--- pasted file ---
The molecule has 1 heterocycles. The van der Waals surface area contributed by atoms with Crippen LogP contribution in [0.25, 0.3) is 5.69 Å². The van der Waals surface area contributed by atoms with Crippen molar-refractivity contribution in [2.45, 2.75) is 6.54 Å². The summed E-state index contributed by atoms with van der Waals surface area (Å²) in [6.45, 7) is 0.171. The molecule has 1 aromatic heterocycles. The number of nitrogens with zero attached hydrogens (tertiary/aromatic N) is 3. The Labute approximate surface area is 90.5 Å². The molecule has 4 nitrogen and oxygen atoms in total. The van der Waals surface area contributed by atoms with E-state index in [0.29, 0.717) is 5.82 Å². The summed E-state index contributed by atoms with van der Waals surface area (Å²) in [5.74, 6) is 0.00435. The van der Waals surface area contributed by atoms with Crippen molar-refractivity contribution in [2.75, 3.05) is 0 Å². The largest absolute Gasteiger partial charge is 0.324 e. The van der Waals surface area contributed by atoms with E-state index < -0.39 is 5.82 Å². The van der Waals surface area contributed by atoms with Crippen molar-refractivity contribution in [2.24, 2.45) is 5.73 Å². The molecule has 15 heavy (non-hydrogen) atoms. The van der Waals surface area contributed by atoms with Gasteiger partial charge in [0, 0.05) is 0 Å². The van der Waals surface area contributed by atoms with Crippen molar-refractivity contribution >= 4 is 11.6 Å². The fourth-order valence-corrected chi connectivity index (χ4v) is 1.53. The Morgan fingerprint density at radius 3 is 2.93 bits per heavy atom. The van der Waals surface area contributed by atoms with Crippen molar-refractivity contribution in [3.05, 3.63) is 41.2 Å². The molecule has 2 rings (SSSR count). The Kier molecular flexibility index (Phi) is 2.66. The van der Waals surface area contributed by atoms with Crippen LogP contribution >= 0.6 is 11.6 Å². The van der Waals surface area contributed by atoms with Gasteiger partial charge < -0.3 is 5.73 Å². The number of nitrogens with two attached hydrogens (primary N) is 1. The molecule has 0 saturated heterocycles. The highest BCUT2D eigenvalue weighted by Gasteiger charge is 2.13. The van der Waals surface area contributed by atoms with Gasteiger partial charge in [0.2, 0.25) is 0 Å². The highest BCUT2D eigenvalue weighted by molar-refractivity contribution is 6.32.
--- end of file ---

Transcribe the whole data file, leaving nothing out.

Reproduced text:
The molecule has 1 heterocycles. The van der Waals surface area contributed by atoms with Crippen LogP contribution in [0.25, 0.3) is 5.69 Å². The van der Waals surface area contributed by atoms with Crippen molar-refractivity contribution in [2.45, 2.75) is 6.54 Å². The summed E-state index contributed by atoms with van der Waals surface area (Å²) in [6.45, 7) is 0.171. The molecule has 1 aromatic heterocycles. The number of nitrogens with zero attached hydrogens (tertiary/aromatic N) is 3. The Labute approximate surface area is 90.5 Å². The molecule has 4 nitrogen and oxygen atoms in total. The van der Waals surface area contributed by atoms with E-state index in [0.29, 0.717) is 5.82 Å². The summed E-state index contributed by atoms with van der Waals surface area (Å²) in [5.74, 6) is 0.00435. The van der Waals surface area contributed by atoms with Crippen molar-refractivity contribution in [2.75, 3.05) is 0 Å². The largest absolute Gasteiger partial charge is 0.324 e. The van der Waals surface area contributed by atoms with E-state index < -0.39 is 5.82 Å². The van der Waals surface area contributed by atoms with Crippen molar-refractivity contribution in [2.24, 2.45) is 5.73 Å². The molecule has 15 heavy (non-hydrogen) atoms. The van der Waals surface area contributed by atoms with Gasteiger partial charge in [0, 0.05) is 0 Å². The van der Waals surface area contributed by atoms with Crippen molar-refractivity contribution >= 4 is 11.6 Å². The fourth-order valence-corrected chi connectivity index (χ4v) is 1.53. The Morgan fingerprint density at radius 3 is 2.93 bits per heavy atom. The van der Waals surface area contributed by atoms with Crippen molar-refractivity contribution in [3.05, 3.63) is 41.2 Å². The molecule has 2 rings (SSSR count). The Kier molecular flexibility index (Phi) is 2.66. The van der Waals surface area contributed by atoms with Crippen LogP contribution >= 0.6 is 11.6 Å². The van der Waals surface area contributed by atoms with Gasteiger partial charge < -0.3 is 5.73 Å². The number of nitrogens with two attached hydrogens (primary N) is 1. The molecule has 0 saturated heterocycles. The highest BCUT2D eigenvalue weighted by Gasteiger charge is 2.13. The van der Waals surface area contributed by atoms with Gasteiger partial charge in [0.2, 0.25) is 0 Å². The highest BCUT2D eigenvalue weighted by molar-refractivity contribution is 6.32.